This Bass Reflex Performance Envelope article series describes a novel approach to estimating the performance envelope available from ported loudspeakers. Part 2 expands on the system analysis, showing how driver and port sizes determine how loud and how low a system will play, and how that relates to generally available drivers. This article was originally published in audioXpress, August 2023.

The frequency response of a bass reflex speaker with a fourth-order high-pass Butterworth response and a f3 (-3dB frequency) of 100Hz is shown as Figure 2. In this example the system is putting out 83dB, and you can see it drops to 80dB, or -3dB, at 100Hz. This is a Butterworth frequency response, but all bass reflex alignments responses are similar in nature. Figure 1 (audioXpress, July 2023) showed us the basic behavior at very low and very high frequencies. Figure 2 shows us how those behaviors add together in the frequency domain.

Below box resonance, the port and driver are moving out of phase (from Figure 1), which makes their two outputs partially cancel one another. Therefore, their sum, which is the system output, is less than either one individually. Individually each drop at a rate of 12dB/octave below the f3 frequency. But since they are out of phase, they sum to a response that drops at 24dB/octave, which is characteristic of “fourth order” (each “order” is 6dB/octave).

At box resonance, we can see there is a sharp dip in the driver output, with nearly all the system output coming from the port. The port and driver migrate from being mostly out of phase an octave below the box resonance to mostly in phase an octave above the box resonance.

Above the box resonance, the port and the driver are moving in phase (from Figure 1), but the port output decreases rapidly with increasing frequency (at 12dB/octave), such that by the time you get to 2×f3 (200Hz) the driver is putting out most of the sound.

Figure 3 shows the displacement of the driver and the air velocity in the port for the system with the response shown in Figure 2. These two parameters were chosen because they are what limit the physical output of the system. All real-world drivers have a physical limit of how far the cone can move in and out without damage. The distance they can travel while still being under good control of both the magnetic motor and the cone’s suspension system will always be somewhat less and is designated by the manufacturer as Xmax. Xmax is the farthest you can practically drive the cone before you run into excess distortion. Similarly, only so much air can flow through the port before it starts to resist the air flow and stops working properly. The variable that determines if the port will flow well is the velocity of the air in the port, which is why it is plotted in Figure 3.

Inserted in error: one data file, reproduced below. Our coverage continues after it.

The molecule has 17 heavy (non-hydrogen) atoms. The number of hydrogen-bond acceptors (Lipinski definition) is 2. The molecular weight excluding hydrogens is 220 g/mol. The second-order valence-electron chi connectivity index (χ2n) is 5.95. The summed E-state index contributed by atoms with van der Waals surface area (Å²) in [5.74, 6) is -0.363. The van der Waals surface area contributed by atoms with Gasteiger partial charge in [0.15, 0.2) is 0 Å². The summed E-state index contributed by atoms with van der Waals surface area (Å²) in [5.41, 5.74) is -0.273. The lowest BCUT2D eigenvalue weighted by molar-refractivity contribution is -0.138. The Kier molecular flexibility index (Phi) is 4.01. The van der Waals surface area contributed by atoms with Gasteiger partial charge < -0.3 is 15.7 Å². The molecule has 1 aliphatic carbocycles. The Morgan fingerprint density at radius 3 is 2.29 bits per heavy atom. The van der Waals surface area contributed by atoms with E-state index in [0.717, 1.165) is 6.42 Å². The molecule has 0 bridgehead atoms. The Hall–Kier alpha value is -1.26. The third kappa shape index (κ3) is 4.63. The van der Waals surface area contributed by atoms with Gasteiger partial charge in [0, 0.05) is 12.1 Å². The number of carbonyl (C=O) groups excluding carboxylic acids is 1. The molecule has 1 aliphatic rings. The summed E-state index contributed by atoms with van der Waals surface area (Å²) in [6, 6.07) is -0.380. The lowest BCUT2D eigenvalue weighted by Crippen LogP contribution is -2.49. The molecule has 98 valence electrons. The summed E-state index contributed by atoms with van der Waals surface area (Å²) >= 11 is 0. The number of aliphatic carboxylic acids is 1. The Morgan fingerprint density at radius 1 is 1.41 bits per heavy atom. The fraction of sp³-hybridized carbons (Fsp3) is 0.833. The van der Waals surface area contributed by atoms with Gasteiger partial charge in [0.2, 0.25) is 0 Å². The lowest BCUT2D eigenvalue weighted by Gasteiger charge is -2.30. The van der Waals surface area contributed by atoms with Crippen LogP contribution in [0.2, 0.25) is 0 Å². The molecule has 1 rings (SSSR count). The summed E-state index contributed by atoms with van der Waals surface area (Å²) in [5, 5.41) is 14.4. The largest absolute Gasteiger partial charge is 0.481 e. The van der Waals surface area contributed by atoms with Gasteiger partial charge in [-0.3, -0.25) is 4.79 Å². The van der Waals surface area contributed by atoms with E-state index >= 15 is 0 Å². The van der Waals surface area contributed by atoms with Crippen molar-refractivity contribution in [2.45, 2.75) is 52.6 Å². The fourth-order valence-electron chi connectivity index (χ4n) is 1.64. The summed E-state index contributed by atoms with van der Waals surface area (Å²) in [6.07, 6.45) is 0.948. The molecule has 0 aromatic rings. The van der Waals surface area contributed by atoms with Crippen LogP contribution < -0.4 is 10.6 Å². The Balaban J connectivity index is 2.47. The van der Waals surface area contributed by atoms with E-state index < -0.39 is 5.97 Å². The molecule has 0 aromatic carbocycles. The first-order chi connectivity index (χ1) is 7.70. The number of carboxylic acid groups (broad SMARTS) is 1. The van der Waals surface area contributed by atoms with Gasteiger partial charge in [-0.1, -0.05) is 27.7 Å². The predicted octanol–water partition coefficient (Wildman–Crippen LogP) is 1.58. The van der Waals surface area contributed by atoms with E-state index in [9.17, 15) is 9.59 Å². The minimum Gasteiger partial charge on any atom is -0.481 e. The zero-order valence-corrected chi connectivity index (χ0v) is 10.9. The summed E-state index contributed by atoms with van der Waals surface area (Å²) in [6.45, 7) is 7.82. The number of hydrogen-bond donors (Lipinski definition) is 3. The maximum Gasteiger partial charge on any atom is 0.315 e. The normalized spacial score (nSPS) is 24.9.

Looking first at the port velocity in Figure 3, we see that it peaks at 87Hz. Looking next at the driver displacement (above the 100Hz f3), we see that it peaks at 143Hz. The above trend will hold for all Butterworth ported designs: The port will max-out at 0.872*f3, and the driver will max-out at 1.432*f3. The curves will always look similar to Figure 3, with the frequency axis scaled by the actual f3 frequency. This might not seem like much, but it’s hugely important. It says that if we have a Butterworth response and we know the f3, we also know the two frequencies where the physical limits, driver displacement and port velocity, happen.

Note that the driver displacement increases radically below the f3 frequency and is limited at DC only by the driver stiffness. This is why ported speakers can experience cone flapping displacements when fed signals below their passband. We’re going to assume that the displacement below the system f3 will be taken care of by some other means and that we only need to worry about the maxima above f3. Note also that the large decrease in driver displacement around the f3 is one of the big advantages of the ported vs a sealed design. Most of the distortion producing mechanisms in a driver are related to displacement and producing more SPL for a given displacement generally means less distortion.

If we study Figure 2 at the above maxima frequencies, we will see that at 0.87×f3 the port is down by 3.63dB compared to the system’s mid-band. Similarly, we see that the driver is down by 5.86dB at 1.43×f3. We now know the frequencies and something about the output levels that are going to represent the system limits.

Where: fpmax is the frequency of maximum port air velocity

fdmax is the frequency of maximum driver displacement

SPLpm is decibels the port is down compared to mid-band

SPLdm is decibels the driver is down compared to mid-band

If we define the maximum system mid-band SPL as SPLM, we know that at the system limits:

Where: SPLp is the SPL produced by the port at one meter.

SPLd is the SPL produced by the driver at one meter.

Equation 5 and Equation 6 are enough to fully constrain the system response based on the physical limits of the port and driver. They say what the port and driver must each be capable of doing to support a system with a given -3dB frequency (f3) and given maximum SPL (SPLM). At a frequency of 0.873×f3 the port must be able to output an SPL of SPLM-3.63dB, and at frequency 1.432×f3 the driver must be able to output an SPL of SPLM-5.86dB. We have constrained what the port and driver must be able to do to meet a given B4 response at a given maximum SPL, and it resulted in two simple equations!